We need to get to the point that men feel as at ease talking about their mental health as they would a broken arm. We need to help men equate seeking help not with weakness, but with doing something that shows courage and strength. It is, after all, profoundly brave to face up to something as stigmatised as a mental health problem. Ultimately, we have to acknowledge that big boys can and do cry. And that's okay.
Mental health affects and is affected by every area of our lives. Our employment circumstances, housing situation, financial security, the quality of our personal relationships, where we fit into our local community - all of these things can have a profound impact on our wellbeing. And all of these things are influenced by public policy.
We ask the media to not be too explicit or detailed about methods of suicide as this could be used as a tip by someone experiencing suicidal ideations. This is even more important when the method involves an unusual method as it puts information into the public domain and makes is easily accessible.
We want to see the Government take a more holistic view to prevent people becoming unwell in the first place and support people to make ends meet when they're not currently able to work. Mental health is a key issue for all politicians. With the comprehensive spending review approaching, now's the time to give mental health the investment it deserves.
This day each year encourages people to take just five minutes out of their day to hold a conversation about mental health with friends, family, colleagues, or anyone else you can think of. Participants can log their five minutes on the Time To Change website in the hope of gaining an idea how how much time was spent on this day talking about mental health.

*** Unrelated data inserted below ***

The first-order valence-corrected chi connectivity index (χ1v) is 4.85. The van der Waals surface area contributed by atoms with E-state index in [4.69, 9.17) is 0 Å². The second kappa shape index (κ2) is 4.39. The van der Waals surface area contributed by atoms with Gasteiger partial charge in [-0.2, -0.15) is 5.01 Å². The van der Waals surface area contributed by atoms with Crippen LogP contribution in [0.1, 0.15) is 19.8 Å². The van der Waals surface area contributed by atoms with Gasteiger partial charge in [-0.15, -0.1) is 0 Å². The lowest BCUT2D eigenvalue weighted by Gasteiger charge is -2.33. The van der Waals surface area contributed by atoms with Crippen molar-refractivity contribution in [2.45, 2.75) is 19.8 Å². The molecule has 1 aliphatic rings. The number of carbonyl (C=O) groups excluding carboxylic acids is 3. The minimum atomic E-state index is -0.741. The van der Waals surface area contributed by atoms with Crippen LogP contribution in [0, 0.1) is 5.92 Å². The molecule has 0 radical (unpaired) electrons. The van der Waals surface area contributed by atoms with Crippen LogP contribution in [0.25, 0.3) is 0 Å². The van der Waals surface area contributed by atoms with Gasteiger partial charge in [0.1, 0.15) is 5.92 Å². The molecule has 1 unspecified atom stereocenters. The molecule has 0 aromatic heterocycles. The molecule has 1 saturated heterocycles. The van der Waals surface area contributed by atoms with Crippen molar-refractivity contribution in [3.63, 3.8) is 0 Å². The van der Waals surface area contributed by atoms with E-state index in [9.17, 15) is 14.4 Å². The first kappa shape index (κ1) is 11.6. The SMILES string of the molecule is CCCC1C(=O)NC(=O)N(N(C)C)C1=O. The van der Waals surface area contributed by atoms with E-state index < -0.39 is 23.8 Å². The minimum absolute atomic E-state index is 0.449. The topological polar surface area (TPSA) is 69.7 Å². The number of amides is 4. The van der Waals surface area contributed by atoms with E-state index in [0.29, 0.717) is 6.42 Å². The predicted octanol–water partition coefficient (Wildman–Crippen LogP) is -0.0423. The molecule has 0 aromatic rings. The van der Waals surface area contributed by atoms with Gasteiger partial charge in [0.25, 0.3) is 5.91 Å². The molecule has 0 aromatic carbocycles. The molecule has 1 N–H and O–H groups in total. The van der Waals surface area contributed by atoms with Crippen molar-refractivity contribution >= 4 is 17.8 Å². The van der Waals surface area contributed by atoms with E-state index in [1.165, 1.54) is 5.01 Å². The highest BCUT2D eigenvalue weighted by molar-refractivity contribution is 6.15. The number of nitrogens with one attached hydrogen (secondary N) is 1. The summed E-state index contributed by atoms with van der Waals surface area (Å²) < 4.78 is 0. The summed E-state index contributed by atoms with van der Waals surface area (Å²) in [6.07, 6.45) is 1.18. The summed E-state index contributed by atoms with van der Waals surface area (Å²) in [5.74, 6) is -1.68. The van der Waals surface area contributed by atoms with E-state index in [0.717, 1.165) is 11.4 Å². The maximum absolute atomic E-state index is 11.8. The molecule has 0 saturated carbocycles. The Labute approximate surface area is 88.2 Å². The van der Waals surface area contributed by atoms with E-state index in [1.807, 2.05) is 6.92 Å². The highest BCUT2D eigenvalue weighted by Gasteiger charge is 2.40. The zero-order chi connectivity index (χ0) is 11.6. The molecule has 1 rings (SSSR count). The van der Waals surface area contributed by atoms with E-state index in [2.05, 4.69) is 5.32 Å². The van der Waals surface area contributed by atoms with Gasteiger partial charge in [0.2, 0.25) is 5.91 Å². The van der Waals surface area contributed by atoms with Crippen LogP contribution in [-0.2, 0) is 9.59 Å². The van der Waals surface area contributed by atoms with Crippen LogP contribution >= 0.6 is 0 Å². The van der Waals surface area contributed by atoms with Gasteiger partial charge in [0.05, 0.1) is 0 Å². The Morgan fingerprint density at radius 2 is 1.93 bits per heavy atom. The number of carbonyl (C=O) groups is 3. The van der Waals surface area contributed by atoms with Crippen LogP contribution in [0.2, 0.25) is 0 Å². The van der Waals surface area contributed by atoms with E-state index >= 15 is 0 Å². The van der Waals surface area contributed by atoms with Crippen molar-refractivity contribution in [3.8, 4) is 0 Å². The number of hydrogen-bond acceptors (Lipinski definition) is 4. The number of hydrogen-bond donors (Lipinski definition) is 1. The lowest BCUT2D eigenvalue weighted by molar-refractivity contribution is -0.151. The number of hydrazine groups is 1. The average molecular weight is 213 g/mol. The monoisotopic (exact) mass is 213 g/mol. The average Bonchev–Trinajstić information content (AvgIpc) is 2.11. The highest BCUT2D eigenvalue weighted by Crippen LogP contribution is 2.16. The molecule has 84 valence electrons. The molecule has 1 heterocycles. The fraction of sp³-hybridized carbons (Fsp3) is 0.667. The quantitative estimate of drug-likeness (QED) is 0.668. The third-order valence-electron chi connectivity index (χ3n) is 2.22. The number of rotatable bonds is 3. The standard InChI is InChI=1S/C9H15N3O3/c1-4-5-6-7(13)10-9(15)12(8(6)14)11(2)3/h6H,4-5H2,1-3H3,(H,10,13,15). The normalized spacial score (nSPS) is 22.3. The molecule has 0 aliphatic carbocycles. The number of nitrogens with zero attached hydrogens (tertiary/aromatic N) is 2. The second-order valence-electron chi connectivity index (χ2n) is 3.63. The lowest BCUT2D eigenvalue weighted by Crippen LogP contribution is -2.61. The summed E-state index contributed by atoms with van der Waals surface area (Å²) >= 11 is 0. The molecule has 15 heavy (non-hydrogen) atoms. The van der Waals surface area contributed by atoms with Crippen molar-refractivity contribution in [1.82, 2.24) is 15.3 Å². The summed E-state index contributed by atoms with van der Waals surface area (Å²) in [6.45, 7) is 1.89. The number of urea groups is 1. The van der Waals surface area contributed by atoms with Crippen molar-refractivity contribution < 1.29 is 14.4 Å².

There are some who argue that depression is not an illness. ''Pull yourself together. This is a first world problem if I've ever seen one. Come with me to Africa and I'll show you people who have a right to be depressed." All I can say to people who say such things is that I'm not able to rationalize it like that.
I know I sound nihilistic but I do try to make peace with my pessimism. Even in childhood, my thoughts were never cuddly and warm. They were mostly unforgiving and I know no one is as cruel to me as me. I've always lobbed grenades at myself. If I try and stop, the thoughts get more persistent. The only thing I have to ease the situation is that I practice mindfulness and have done for many years. Every morning I sit in one place and it's agony because my mind is screaming for me to get up, do something...
I used to read a great deal about spirits and how to lead a life that is "spiritual" with the hope and desire to find answers to so many questions that I used to ask. Always dreaming that the next book would hold the key - a great deal of my time was spent searching. Book after book, chapter after chapter, always seeking and asking and not a great deal of "doing".